FYI for DIYers

If youre doing maintenance yourself, follow accepted maintenance procedures - and ask a mechanic for help if necessary


A friend of mine was an FAA inspector in Alaska for part of his career. He once showed me a collection of pictures he had taken of aircraft repairs, and I could barely believe my eyes. I have never seen so many creative uses of duct tape in my life.

On an experimental aircraft, you have a large degree of freedom to modify the aircraft as you wish. The situation on a certified aircraft is completely the opposite, and for many good reasons. When that aircraft was certified, it underwent a lengthy review of possible failure modes, the effects of those modes and criticality of those failures to make certain that the failure of one component would not lead to a catastrophic failure of other adjoining components or systems.

There are engineering aspects to this topic, and there are legal issues. From the legal standpoint, if you are operating an aircraft that has unauthorized parts or unauthorized repair methods, technically you are operating an un-airworthy aircraft. The aircraft hasnt been maintained in accordance with its original type certificate or the parts dont conform to the original configuration list, both of which make the aircraft legally un-airworthy.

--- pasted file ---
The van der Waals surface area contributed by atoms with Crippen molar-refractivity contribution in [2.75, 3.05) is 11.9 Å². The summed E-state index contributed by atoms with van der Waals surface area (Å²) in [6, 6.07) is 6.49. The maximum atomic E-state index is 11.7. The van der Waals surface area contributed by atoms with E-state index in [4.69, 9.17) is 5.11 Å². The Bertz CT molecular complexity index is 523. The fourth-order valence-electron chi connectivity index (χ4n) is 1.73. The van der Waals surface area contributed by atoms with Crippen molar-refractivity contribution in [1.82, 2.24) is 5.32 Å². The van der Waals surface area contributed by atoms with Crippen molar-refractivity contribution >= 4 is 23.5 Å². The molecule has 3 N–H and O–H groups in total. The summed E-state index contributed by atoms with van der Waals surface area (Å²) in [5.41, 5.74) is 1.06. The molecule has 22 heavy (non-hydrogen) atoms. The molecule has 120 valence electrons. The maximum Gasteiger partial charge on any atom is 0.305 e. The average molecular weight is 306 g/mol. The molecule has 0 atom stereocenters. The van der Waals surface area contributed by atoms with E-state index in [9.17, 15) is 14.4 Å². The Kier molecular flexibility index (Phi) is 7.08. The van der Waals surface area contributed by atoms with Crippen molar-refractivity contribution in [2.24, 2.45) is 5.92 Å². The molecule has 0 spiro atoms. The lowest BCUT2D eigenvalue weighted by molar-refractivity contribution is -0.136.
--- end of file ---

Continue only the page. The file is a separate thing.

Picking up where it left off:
For anyone contemplating a professional pilot career, getting caught operating such an airplane is difficult to explain at an interview. Pilots who arent interested in a career of furloughs, checkrides, bad hotels and aviation-induced divorces often find it more difficult to accept the legal argument in and of itself. Pilots who fly for pleasure often dont think its a big deal to run afoul of the airworthiness issue because they see it as a legal technicality.